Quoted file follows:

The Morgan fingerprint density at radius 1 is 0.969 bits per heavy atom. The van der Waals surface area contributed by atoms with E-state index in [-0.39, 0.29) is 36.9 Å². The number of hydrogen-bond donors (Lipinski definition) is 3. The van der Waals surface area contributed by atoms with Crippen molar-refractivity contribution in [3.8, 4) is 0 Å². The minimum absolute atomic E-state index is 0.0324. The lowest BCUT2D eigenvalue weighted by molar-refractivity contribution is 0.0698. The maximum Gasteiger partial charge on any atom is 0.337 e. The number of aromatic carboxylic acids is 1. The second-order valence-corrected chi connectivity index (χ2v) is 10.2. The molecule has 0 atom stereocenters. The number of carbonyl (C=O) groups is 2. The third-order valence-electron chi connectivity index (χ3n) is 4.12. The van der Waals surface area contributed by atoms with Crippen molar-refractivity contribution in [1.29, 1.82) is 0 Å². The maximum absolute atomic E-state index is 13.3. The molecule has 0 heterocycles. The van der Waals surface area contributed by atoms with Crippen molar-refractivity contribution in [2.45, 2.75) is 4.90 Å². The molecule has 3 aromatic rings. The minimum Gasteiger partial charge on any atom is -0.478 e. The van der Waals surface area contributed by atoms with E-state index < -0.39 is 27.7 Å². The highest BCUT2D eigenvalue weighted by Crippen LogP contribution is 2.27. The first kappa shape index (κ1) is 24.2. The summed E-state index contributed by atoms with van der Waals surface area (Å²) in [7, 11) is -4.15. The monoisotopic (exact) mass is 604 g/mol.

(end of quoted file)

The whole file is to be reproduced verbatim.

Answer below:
The Morgan fingerprint density at radius 1 is 0.969 bits per heavy atom. The van der Waals surface area contributed by atoms with E-state index in [-0.39, 0.29) is 36.9 Å². The number of hydrogen-bond donors (Lipinski definition) is 3. The van der Waals surface area contributed by atoms with Crippen molar-refractivity contribution in [3.8, 4) is 0 Å². The minimum absolute atomic E-state index is 0.0324. The lowest BCUT2D eigenvalue weighted by molar-refractivity contribution is 0.0698. The maximum Gasteiger partial charge on any atom is 0.337 e. The number of aromatic carboxylic acids is 1. The second-order valence-corrected chi connectivity index (χ2v) is 10.2. The molecule has 0 atom stereocenters. The number of carbonyl (C=O) groups is 2. The third-order valence-electron chi connectivity index (χ3n) is 4.12. The van der Waals surface area contributed by atoms with Crippen molar-refractivity contribution in [1.29, 1.82) is 0 Å². The maximum absolute atomic E-state index is 13.3. The molecule has 0 heterocycles. The van der Waals surface area contributed by atoms with Crippen molar-refractivity contribution in [2.45, 2.75) is 4.90 Å². The molecule has 3 aromatic rings. The minimum Gasteiger partial charge on any atom is -0.478 e. The van der Waals surface area contributed by atoms with E-state index < -0.39 is 27.7 Å². The highest BCUT2D eigenvalue weighted by Crippen LogP contribution is 2.27. The first kappa shape index (κ1) is 24.2. The summed E-state index contributed by atoms with van der Waals surface area (Å²) in [7, 11) is -4.15. The monoisotopic (exact) mass is 604 g/mol.